If you've been walking through the local electronics store, or browsing HDTVs online (and I'm sure you have), you may have noticed a lot of attention being payed to "120 Hertz," that is, the refresh rate of some newer model televisions. The refresh rate refers to the frequency with which the image on the screen is updated, or re-drawn. "120 Hertz" means that the image you are looking at on the HDTV is updated 120 times a second.
In the past, most TVs had refresh rates of either 30 hertz (30 or 60 frames per second). While this was fine for viewing broadcast or cable television shows that are filmed at 30 frames per second, it created some minor issues when watching motion pictures, which are filmed at 24 frames per second. In order to make the 24 frames of film match with the 30 frames of the TV, a process known as "3:2 pulldown" was employed, in which the extra frames were filled with repeated images. In scenes with high motion, the imbalance of the repeated frames could cause the movie to look jerky and not smooth. Whether it's truly noticeable is up for debate: true videophiles claim to be able to detect the problem, while the average TV viewer might never notice that anything funky is happening to their display.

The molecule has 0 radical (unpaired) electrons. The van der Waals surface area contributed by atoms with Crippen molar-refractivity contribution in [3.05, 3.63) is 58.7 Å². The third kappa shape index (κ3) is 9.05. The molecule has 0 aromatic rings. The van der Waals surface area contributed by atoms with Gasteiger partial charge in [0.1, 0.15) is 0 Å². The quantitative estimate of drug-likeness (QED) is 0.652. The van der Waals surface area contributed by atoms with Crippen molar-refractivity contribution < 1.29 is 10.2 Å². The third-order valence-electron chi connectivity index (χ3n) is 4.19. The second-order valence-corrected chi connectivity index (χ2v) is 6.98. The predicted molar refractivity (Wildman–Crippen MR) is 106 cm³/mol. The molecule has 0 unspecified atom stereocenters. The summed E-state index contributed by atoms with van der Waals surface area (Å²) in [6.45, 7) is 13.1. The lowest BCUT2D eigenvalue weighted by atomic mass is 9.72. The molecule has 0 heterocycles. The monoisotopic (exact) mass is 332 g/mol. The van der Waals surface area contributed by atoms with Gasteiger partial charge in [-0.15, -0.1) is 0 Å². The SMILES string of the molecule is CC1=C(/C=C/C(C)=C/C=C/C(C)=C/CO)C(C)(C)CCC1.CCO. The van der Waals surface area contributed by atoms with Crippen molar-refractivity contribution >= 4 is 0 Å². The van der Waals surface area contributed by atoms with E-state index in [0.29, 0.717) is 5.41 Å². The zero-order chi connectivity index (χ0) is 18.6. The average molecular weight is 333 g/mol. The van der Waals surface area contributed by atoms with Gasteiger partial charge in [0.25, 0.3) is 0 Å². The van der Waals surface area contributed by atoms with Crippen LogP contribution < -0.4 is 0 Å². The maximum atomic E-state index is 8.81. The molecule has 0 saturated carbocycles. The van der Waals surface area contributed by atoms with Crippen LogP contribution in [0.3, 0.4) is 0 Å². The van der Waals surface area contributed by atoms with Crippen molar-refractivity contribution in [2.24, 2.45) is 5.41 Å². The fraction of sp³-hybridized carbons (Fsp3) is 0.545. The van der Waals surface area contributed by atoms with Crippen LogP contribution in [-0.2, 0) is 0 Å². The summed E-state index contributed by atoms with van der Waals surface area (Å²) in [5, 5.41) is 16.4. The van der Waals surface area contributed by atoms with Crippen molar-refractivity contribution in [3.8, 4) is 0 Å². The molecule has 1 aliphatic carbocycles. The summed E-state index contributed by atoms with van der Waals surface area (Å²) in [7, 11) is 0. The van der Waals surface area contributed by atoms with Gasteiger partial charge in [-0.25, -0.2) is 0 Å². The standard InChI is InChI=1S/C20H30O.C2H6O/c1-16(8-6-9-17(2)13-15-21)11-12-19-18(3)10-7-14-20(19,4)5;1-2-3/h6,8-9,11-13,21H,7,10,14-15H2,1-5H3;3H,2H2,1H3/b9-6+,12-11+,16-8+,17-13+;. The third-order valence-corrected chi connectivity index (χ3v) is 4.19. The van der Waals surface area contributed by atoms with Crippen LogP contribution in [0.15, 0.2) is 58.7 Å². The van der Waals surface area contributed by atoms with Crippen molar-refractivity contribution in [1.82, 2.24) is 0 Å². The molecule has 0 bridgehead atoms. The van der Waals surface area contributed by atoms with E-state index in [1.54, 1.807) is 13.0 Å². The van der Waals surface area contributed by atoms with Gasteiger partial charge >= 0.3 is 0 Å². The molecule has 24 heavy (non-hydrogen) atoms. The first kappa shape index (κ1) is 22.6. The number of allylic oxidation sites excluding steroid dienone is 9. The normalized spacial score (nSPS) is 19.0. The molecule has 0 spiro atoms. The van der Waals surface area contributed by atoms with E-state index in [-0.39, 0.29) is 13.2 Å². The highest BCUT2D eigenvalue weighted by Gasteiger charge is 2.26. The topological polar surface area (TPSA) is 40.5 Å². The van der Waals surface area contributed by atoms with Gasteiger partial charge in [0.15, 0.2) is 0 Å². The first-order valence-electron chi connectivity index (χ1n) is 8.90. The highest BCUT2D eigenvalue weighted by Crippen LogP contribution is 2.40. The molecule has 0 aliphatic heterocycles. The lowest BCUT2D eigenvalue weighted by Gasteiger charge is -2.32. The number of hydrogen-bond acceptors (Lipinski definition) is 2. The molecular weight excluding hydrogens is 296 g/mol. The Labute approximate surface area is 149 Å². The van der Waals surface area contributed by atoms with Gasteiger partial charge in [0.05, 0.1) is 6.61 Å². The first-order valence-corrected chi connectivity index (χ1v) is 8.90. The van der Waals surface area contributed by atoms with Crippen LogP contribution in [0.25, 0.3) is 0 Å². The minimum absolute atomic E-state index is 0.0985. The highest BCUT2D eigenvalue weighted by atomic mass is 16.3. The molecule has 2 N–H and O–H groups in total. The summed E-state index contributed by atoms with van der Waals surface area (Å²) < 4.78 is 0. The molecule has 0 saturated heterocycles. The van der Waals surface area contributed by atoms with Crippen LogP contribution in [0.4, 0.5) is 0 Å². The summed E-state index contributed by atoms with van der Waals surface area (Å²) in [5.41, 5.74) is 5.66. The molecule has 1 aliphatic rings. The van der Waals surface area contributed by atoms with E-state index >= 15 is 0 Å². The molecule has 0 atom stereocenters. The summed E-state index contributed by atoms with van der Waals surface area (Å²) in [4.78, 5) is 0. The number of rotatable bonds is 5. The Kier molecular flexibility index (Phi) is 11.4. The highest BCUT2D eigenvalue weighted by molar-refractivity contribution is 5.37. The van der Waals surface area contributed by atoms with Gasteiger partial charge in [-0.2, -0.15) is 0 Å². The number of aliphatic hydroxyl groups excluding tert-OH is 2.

For those who are bothered by the "3:2 pulldown," 120 Hertz is a welcome solution. 120 is a multiple of both 24 and30, meaning that the framerate of a film and the framerate of a TV show can be repeated evenly, and both types of video content will look its absolute best.
Is this really important? Is it worth spending a few extra bucks to get get? That depends on what kind of consumer you are. If you read the above information and thought "I've never noticed anything weird about watching movies on my TV," then maybe you wouldn't really care if you had a 120 Hz HDTV. In any case, now that you know what 120 Hertz means, you can shop more effectively and with a greater sense of what it is you're looking at, and what the stores are trying to sell you.